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Motion Design System — A Practical Guide

Aviad Shahar - Tendler
Mar 20 · 6 min read

We all know the importance and value of using a well-built design system for designing digital products. However, when I accepted the challenge of creating and documenting the complete motion design system of our product, I was amazed to see that other than few examples of few specific things, there are almost none references and guides on the internet on how a motion design system should be built, delivered and maintained.

After consulting with a couple of my designer friends and colleges, I learned that many startups and even big companies don’t standardize their animations. As weird as it may sound, front-end developers often “hacking their way” with trial and error to get the animations done exactly the way the designer intended.

Using a standard motion design system may benefit your business with:

  • Much shorter animation developing time
  • System-wide motion consistency
  • Faster decision making when designing new animations

This article will show you step by step how I created and delivered our motion design system.

This is not a guide on how to design motion graphics properly, but a manual on how to document, maintain and handoff animations to development.

The Anatomy

Just like the atomic design approach, each complex animation is built by organisms, molecules, and atoms. Developers can create “classes” for each element and re-use them when developing new animations. Classes grant consistency and make system-wide modifications very easy.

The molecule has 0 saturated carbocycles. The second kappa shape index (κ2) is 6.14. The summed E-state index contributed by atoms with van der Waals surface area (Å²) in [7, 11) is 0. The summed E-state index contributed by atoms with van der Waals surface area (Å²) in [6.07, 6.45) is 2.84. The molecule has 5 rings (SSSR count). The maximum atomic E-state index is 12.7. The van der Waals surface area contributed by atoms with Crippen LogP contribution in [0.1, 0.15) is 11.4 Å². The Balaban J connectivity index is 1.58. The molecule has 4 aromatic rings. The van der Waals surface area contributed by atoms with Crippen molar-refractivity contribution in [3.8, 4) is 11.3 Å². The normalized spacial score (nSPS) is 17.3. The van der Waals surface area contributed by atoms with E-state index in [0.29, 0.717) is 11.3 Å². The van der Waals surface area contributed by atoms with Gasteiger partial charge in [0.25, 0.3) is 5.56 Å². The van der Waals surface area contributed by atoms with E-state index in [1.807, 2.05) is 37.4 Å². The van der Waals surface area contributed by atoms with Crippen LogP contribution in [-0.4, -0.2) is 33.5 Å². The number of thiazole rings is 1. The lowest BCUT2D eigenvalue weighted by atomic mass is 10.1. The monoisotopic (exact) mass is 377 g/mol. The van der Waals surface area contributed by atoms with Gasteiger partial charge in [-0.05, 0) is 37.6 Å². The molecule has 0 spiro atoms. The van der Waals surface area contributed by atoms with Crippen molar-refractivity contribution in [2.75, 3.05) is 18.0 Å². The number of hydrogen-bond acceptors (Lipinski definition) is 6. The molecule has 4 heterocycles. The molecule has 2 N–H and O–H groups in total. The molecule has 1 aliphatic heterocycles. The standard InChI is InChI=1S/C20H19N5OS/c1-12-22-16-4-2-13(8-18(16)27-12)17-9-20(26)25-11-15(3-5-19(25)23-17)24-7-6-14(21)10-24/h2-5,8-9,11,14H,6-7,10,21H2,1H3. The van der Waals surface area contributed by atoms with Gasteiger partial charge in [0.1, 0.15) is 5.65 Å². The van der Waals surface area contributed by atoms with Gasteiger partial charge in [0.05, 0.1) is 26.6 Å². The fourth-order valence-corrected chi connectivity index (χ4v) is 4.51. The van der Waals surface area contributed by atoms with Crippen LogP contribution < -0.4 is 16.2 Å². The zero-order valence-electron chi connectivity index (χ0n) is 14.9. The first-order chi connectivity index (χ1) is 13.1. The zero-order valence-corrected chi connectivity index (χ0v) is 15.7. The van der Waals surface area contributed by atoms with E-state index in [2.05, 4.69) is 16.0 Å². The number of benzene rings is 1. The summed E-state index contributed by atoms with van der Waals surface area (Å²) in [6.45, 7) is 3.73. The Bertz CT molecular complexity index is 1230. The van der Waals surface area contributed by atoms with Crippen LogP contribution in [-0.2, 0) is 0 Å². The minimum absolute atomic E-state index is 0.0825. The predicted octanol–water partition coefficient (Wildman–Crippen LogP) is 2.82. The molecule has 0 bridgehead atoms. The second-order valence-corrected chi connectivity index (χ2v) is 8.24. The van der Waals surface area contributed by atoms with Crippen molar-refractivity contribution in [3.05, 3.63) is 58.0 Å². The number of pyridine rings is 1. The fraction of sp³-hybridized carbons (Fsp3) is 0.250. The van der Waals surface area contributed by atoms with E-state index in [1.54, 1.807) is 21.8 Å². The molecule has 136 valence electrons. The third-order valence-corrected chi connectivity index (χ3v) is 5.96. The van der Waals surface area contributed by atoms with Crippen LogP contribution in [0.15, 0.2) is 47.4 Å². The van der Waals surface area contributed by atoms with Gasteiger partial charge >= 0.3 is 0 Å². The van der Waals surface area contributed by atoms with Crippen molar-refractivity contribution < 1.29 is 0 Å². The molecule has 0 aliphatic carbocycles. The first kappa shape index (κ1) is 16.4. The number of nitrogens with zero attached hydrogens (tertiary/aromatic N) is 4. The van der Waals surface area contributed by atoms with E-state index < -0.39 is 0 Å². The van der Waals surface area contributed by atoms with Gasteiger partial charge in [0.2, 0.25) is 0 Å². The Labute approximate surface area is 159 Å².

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It all starts with how long it lasts :)

Step 1 — Defining Standard Duration Tokens

The first we’ll want to do is to create a set of duration increments and give them tokens. A token is a name we give to a certain time unit. Just like H1 is a token of a bold, size 48 headline, F2 can be a token of 200ms. Both cases serve the same purpose — maintain consistency and easier system-wide modification.

Whenever we will want to define the duration for an animation, we will use the tokens rather than giving numerical value. This is an example for a token chart:

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As name, you can also use words like “fast”, “ultra-fast”, etc.

In some cases, we will want to use “dynamic durations” that are based on the distance or the size of the object. For example — “the animation lasts 50ms for every 10% of the viewport traveled”.

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Dynamic duration table I used for expanding/collapsing page sections

Step 2 — Defining Standard Easing

The next step is to define standard values for all of our easing types. The best practice is to have an entrance easing (ease out), exit easing (ease in), standard easing (ease in — ease out) and a linear “easing”.

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The color tags are used to specify the easing across the system

Step 3 — Defining Basic Animations

Now we will define basic animations. Basic animations are transitions of 1 or 2 elements, for example — opacity and position. We will use these basic animations for defining more complex ones.

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Examples of basic animations used in our system

Step 4 — Defining Animation Patterns

Animation patterns are a combination of a couple of basic animations. Those patterns also have their predefined easing — marked with a tag.
Couple of animation patterns we are using:

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Each pattern has it own easing